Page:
There is more to examine in this collected information, and despite the predictable responses (as well as lack thereof) to specific prompts, SB 17 has generated a valuable public resource.

U.S. v. Gilead Sciences, Inc. (PrEP Patent Litigation, District of Delaware)

While PhRMA v. David pertains to drug pricing transparency, a newly filed lawsuit, U.S. v. Gilead Sciences, Inc., is a patent infringement case.

Since there have already been at least two excellent posts discussing the facts of this case—see here and here, I won’t rehash the details. But, in a nutshell, the federal government alleges that Gilead’s HIV prevention medications Truvada for PrEP and Descovy for PrEP infringe upon four government patents pertinent to these regimes that do not expire until 2027 or 2031. This litigation is a consequence of being unable to reach a resolution out of court.

In an environment in which high U.S. drug prices in general draw public ire for their perceived excessiveness, expensive medications supported by federal funding feels particularly egregious. (Estimates of new drugs receiving federal support vary depending on the metrics, but a recent study demonstrates that about 25% of new molecular entities approved by the FDA have received late stage governmental contributions.) For many, the claim that taxpayers are wronged by “paying twice”—first for the research and development of a medical product, and then through supracompetitive prices to access a subsequently privatized product—resonates.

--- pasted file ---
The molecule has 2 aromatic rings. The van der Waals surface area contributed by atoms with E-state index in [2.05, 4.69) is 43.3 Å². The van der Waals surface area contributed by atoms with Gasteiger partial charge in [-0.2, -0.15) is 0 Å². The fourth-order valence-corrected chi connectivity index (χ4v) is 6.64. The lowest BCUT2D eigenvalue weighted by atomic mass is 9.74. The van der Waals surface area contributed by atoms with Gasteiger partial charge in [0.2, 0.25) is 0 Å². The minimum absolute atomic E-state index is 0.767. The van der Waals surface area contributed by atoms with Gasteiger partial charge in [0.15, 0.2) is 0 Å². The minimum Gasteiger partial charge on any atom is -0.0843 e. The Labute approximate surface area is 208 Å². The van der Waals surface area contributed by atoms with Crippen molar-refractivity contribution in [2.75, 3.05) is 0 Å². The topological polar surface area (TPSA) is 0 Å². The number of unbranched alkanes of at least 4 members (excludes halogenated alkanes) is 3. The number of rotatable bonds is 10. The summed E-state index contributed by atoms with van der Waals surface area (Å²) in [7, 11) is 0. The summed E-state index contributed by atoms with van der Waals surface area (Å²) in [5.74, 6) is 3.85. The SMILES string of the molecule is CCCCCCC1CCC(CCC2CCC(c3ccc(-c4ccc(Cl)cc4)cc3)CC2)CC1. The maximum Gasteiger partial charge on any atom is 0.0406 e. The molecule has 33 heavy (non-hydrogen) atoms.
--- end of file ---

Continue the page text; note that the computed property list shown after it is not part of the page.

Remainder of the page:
As I’ve written recently, there is some ambiguity as to the underlying theoretical justifications of the pay-twice critique. On the one hand, the rhetoric of paying-twice reflects concerns about transactional unfairness between the government and private parties. The overriding sentiment being that taxpayers are receiving a raw deal or being gouged. On the other hand, the pay-twice critique appears to reflect a fundamental concern about access to government funded medical products. It just seems wrong that products funded with taxpayer money are unaffordable to those same taxpayers, and the government has an obligation to do better. While considerations of transactional fairness and affordability can overlap, they can also come apart. For instance: mandating that resulting government products be affordable for all who need them might lead to undercompensating private sector collaborators thereby treating them unfairly. And, “fair” monetary renumeration might fall short of providing the access that patient-taxpayers may need or want.